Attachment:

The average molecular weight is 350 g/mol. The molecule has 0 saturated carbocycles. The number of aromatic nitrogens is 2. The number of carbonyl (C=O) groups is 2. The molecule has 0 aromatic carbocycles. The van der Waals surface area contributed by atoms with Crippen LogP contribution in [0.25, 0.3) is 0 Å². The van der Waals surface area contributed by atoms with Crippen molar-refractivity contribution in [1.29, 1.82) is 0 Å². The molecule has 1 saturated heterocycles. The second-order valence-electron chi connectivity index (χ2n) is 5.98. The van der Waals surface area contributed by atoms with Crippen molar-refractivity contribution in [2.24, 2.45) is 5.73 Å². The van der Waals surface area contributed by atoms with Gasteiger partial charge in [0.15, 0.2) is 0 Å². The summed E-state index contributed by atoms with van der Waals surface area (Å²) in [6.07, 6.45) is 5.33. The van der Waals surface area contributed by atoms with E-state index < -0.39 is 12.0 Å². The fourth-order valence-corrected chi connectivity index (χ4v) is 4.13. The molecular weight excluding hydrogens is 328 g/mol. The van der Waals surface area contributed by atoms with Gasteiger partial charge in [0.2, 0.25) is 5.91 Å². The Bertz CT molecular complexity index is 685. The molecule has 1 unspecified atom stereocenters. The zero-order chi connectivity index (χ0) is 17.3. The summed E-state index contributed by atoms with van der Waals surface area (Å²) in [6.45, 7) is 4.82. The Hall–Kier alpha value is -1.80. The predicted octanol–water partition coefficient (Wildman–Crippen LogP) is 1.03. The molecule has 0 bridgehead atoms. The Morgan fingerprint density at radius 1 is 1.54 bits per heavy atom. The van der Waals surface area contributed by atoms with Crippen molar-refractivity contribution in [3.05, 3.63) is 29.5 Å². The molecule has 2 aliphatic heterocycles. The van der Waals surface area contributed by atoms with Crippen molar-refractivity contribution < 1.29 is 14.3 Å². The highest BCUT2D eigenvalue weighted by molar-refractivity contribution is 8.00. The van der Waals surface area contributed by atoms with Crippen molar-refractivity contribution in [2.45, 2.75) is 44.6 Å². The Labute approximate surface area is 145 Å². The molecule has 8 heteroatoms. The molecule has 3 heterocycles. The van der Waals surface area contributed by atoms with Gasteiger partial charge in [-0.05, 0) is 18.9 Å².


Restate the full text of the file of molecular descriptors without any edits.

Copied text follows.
The average molecular weight is 350 g/mol. The molecule has 0 saturated carbocycles. The number of aromatic nitrogens is 2. The number of carbonyl (C=O) groups is 2. The molecule has 0 aromatic carbocycles. The van der Waals surface area contributed by atoms with Crippen LogP contribution in [0.25, 0.3) is 0 Å². The van der Waals surface area contributed by atoms with Crippen molar-refractivity contribution in [1.29, 1.82) is 0 Å². The molecule has 1 saturated heterocycles. The second-order valence-electron chi connectivity index (χ2n) is 5.98. The van der Waals surface area contributed by atoms with Crippen molar-refractivity contribution in [2.24, 2.45) is 5.73 Å². The van der Waals surface area contributed by atoms with Gasteiger partial charge in [0.15, 0.2) is 0 Å². The summed E-state index contributed by atoms with van der Waals surface area (Å²) in [6.07, 6.45) is 5.33. The van der Waals surface area contributed by atoms with E-state index < -0.39 is 12.0 Å². The fourth-order valence-corrected chi connectivity index (χ4v) is 4.13. The molecular weight excluding hydrogens is 328 g/mol. The van der Waals surface area contributed by atoms with Gasteiger partial charge in [0.2, 0.25) is 5.91 Å². The Bertz CT molecular complexity index is 685. The molecule has 1 unspecified atom stereocenters. The zero-order chi connectivity index (χ0) is 17.3. The summed E-state index contributed by atoms with van der Waals surface area (Å²) in [6.45, 7) is 4.82. The Hall–Kier alpha value is -1.80. The predicted octanol–water partition coefficient (Wildman–Crippen LogP) is 1.03. The molecule has 0 bridgehead atoms. The Morgan fingerprint density at radius 1 is 1.54 bits per heavy atom. The van der Waals surface area contributed by atoms with Crippen molar-refractivity contribution in [3.05, 3.63) is 29.5 Å². The molecule has 2 aliphatic heterocycles. The van der Waals surface area contributed by atoms with Crippen molar-refractivity contribution < 1.29 is 14.3 Å². The highest BCUT2D eigenvalue weighted by molar-refractivity contribution is 8.00. The van der Waals surface area contributed by atoms with Crippen molar-refractivity contribution in [2.45, 2.75) is 44.6 Å². The Labute approximate surface area is 145 Å². The molecule has 8 heteroatoms. The molecule has 3 heterocycles. The van der Waals surface area contributed by atoms with Gasteiger partial charge in [-0.05, 0) is 18.9 Å².